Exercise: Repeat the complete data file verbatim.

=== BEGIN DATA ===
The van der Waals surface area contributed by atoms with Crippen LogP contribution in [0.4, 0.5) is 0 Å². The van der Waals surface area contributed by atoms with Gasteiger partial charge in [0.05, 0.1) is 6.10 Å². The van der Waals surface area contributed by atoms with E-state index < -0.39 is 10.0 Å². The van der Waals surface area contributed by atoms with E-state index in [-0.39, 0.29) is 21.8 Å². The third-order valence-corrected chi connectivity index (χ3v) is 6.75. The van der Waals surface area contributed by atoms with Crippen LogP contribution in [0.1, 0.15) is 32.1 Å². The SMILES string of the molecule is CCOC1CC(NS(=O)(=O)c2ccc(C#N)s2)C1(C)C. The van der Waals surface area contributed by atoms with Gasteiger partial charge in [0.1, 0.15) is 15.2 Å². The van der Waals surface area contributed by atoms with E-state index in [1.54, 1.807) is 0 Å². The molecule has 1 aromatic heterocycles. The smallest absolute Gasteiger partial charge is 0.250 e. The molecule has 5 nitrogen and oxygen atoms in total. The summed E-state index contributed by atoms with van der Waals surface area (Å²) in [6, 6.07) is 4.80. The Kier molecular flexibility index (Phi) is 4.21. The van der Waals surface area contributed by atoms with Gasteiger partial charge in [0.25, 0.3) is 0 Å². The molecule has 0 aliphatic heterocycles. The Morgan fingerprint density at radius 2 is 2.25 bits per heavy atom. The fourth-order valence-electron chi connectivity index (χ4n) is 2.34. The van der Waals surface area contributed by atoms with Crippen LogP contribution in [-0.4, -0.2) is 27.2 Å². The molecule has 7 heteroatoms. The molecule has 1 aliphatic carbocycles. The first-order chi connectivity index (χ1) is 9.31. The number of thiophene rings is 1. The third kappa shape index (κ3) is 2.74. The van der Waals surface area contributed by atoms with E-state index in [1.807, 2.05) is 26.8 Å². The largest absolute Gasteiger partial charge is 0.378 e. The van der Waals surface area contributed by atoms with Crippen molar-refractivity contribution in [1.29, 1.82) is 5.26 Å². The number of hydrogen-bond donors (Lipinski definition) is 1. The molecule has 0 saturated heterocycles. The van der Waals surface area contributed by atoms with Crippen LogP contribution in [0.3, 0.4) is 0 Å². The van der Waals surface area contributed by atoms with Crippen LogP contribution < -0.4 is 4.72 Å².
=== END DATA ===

The van der Waals surface area contributed by atoms with Crippen LogP contribution in [0.4, 0.5) is 0 Å². The van der Waals surface area contributed by atoms with Gasteiger partial charge in [0.05, 0.1) is 6.10 Å². The van der Waals surface area contributed by atoms with E-state index < -0.39 is 10.0 Å². The van der Waals surface area contributed by atoms with E-state index in [-0.39, 0.29) is 21.8 Å². The third-order valence-corrected chi connectivity index (χ3v) is 6.75. The van der Waals surface area contributed by atoms with Crippen LogP contribution in [0.1, 0.15) is 32.1 Å². The SMILES string of the molecule is CCOC1CC(NS(=O)(=O)c2ccc(C#N)s2)C1(C)C. The van der Waals surface area contributed by atoms with Gasteiger partial charge in [0.1, 0.15) is 15.2 Å². The van der Waals surface area contributed by atoms with E-state index in [1.54, 1.807) is 0 Å². The molecule has 1 aromatic heterocycles. The smallest absolute Gasteiger partial charge is 0.250 e. The molecule has 5 nitrogen and oxygen atoms in total. The summed E-state index contributed by atoms with van der Waals surface area (Å²) in [6, 6.07) is 4.80. The Kier molecular flexibility index (Phi) is 4.21. The van der Waals surface area contributed by atoms with Gasteiger partial charge in [0.25, 0.3) is 0 Å². The molecule has 0 aliphatic heterocycles. The Morgan fingerprint density at radius 2 is 2.25 bits per heavy atom. The fourth-order valence-electron chi connectivity index (χ4n) is 2.34. The van der Waals surface area contributed by atoms with Crippen LogP contribution in [-0.4, -0.2) is 27.2 Å². The molecule has 7 heteroatoms. The molecule has 1 aliphatic carbocycles. The first-order chi connectivity index (χ1) is 9.31. The number of thiophene rings is 1. The third kappa shape index (κ3) is 2.74. The van der Waals surface area contributed by atoms with E-state index in [1.807, 2.05) is 26.8 Å². The largest absolute Gasteiger partial charge is 0.378 e. The van der Waals surface area contributed by atoms with Crippen molar-refractivity contribution in [1.29, 1.82) is 5.26 Å². The number of hydrogen-bond donors (Lipinski definition) is 1. The molecule has 0 saturated heterocycles. The van der Waals surface area contributed by atoms with Crippen LogP contribution in [0.3, 0.4) is 0 Å². The van der Waals surface area contributed by atoms with Crippen LogP contribution < -0.4 is 4.72 Å².